Urgent And Incisive, BY THE GRACE OF GOD (GRÂCE À DIEU) Gives Voice To The Victims Of Abuse In The Catholic Church
In Lyon, Alexandre Guérin learns that the priest who had abused him as a child is still working with children in the Catholic Church. Alexandre embarks on a journey to seek justice against the priest and is soon joined by other victims of the priest, including François Debord and Emmanuel Thomassin, to “lift the burden of silence” around their ordeal. However, their fight is not as straightforward as it seems.
Director: François Ozon
Cast: Melvil Poupaud, Denis Ménochet, Swann Arlaud, François Marthouret, Bernard Verley
Country: France, Belgium
Runtime: 137 mins
“Do you still believe in God?” asks Alexandre’s son in the film’s closing. This question persists beneath the tension throughout the film, where it probes at other complexities: How do the abused reconcile their religious faith with the institution that upholds it? Should the devout offer forgiveness to their abuser, or seek justice for the crimes that have been done to them? And most controversially, is it even possible to still have faith in God while condemning the Church?
The film is based on true events, chronicling the actual facts of the case. The three main characters themselves are inspired by their real-life counterparts, though there have been tweaks to their characteristics to fit the film’s narrative storytelling. To distinguish these characters from the actual victims, their last names have been changed.
In a docudrama style of storytelling, By The Grace Of God follows a no-nonsense approach when chronicling the very true stories of the victims that have been betrayed by the institution that’s meant to protect them. The film opens with Alexandre Guérin (Melvil Poupaud), a seemingly put-together, successful banker whose sleek and calm demeanour immediately falls apart upon reading a newspaper headline that his abuser, Father Bernard Preynat (Bernard Verley) is still working with children.
However refreshing it might be to watch the interactions between Alexandre and the Church officials play out in a series of increasingly fraught letters — especially when the actors narrate the actual words exchanged by the victims and the Church officials verbatim — this epistolary aspect in the film’s first act gets a little heavy and tedious after a while. However, this is saved by Melvil’s immaculate portrayal of Alexandre, where the flickers of emotion that cross over his otherwise stoic countenance speak volumes about how much he is affected by the Church’s lack of tangible action towards Preynat.
The film picks up when it shifts the spotlight to Preynat’s other victims, namely François Debord (Denis Ménochet) — who, unlike Alexandre, has become an atheist following Preynat’s abuse — and Emmanuel Thomassin (Swann Arlaud), who unlike his counterparts, has trouble living with his trauma. These characters come from different backgrounds, and they had experienced varying degrees of assault and have different levels of support from the people around them.
Together, these characters weave a fuller picture of how the lives of Preynat’s victims have been affected by his wrongdoings, and they eventually form an association, fronted by François, to fight against this injustice — titled ‘Lift The Burden Of Silence’ (La Parole Libérée).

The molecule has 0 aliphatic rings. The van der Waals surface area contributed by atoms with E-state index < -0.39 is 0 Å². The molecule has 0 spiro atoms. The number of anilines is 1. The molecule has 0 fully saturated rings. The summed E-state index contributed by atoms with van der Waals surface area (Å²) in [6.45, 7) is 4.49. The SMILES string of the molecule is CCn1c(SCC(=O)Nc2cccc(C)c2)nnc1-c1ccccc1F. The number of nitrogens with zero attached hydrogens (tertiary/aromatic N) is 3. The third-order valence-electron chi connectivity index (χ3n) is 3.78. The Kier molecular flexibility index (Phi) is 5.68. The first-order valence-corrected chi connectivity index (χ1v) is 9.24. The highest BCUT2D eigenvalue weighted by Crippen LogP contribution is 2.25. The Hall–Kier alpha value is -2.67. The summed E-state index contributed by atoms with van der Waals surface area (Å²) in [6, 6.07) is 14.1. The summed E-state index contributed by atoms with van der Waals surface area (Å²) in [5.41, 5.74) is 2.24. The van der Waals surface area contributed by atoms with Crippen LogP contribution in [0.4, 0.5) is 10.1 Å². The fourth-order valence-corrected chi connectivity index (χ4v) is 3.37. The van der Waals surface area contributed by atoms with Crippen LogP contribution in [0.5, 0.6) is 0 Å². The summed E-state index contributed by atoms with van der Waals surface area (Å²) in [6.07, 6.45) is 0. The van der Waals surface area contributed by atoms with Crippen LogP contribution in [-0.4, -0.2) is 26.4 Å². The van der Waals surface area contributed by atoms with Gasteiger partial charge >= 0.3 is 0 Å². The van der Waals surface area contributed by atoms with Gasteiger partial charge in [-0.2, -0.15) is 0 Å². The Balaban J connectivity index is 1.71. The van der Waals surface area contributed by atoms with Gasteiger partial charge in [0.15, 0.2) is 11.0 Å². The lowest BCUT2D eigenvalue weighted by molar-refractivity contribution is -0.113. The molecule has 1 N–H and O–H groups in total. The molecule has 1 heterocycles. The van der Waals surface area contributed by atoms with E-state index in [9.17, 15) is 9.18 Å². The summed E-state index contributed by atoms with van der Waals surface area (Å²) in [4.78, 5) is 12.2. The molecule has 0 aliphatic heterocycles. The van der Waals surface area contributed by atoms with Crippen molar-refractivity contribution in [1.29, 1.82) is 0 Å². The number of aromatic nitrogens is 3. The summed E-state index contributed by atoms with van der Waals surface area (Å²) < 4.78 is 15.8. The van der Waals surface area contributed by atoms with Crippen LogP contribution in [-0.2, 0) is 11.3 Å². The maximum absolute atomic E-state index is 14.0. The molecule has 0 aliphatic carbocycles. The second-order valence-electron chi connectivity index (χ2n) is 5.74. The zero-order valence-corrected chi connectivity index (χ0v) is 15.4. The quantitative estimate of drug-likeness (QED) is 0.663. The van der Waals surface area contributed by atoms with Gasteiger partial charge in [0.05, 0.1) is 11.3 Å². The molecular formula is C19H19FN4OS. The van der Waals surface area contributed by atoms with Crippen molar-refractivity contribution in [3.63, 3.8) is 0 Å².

As a film carried by the stories of its characters, the three main actors — Melvil, Denis and Swann — handle the intensity and nuances in their characters with ease. Melvil portrays a man with a seemingly perfect life, whose cracks in demeanour is treated with precision and intricacy by its actor; Denis on the other hand plays François believably as a character fuelled by his impassioned desire to bring his abuser to justice, and who will stop at nothing to achieve his cause; and Swann draws our sympathy with Emmanuel, whose deep-rooted rage and indignation at the world brims at the surface, especially in his tumultuous interactions with his girlfriend. Through their portrayals of their characters, we are able to understand the stories of those who have been hurt by a system which has oppressed them for so long.
What I appreciated most about the film is that it doesn’t sensationalise these events, even though it may be easy to do so to pull at the audience’s heartstrings. Instead, it gets straight to the point and tells their stories in a matter-of-fact manner, without pointlessly stirring up emotions or dramatising things.
Aside from the flashback sequences where sound design helps foreshadow the tension that underlies otherwise innocuous scenes — such as when Church boys go for prayers or confessions — there is minimal music throughout the entire film. This lack of music background helps to ground the film, and makes the rare but compelling emotional outbursts by its characters all the more gripping and heartrending.
By The Grace Of God tackles the real-life story of a case that is still ongoing today, and at the time of the film’s completion, Preynat’s trial had not yet come to a close. While the results to his trial are now out, By The Grace Of God remains as an incisive piece that would bring about tangible change for those whose lives are still being weighed down by the burden of silence. And in questioning the institutions that are complicit in their crimes, perhaps the film might inspire others to take the torch in reclaiming their lives back from their abusers.
By The Grace Of God, brought to local shores by the Singapore Film Society and Alliance Française de Singapour, will be screening on 12 September and 17 September. The screening on 17 September will be followed by a live Q&A session with François Devaux, president of the association ‘Lift The Burden Of Silence’ (La Parole Libérée).
Meanwhile, this is the trailer:
Photo credits: Singapore Film Society & Alliance Française de Singapour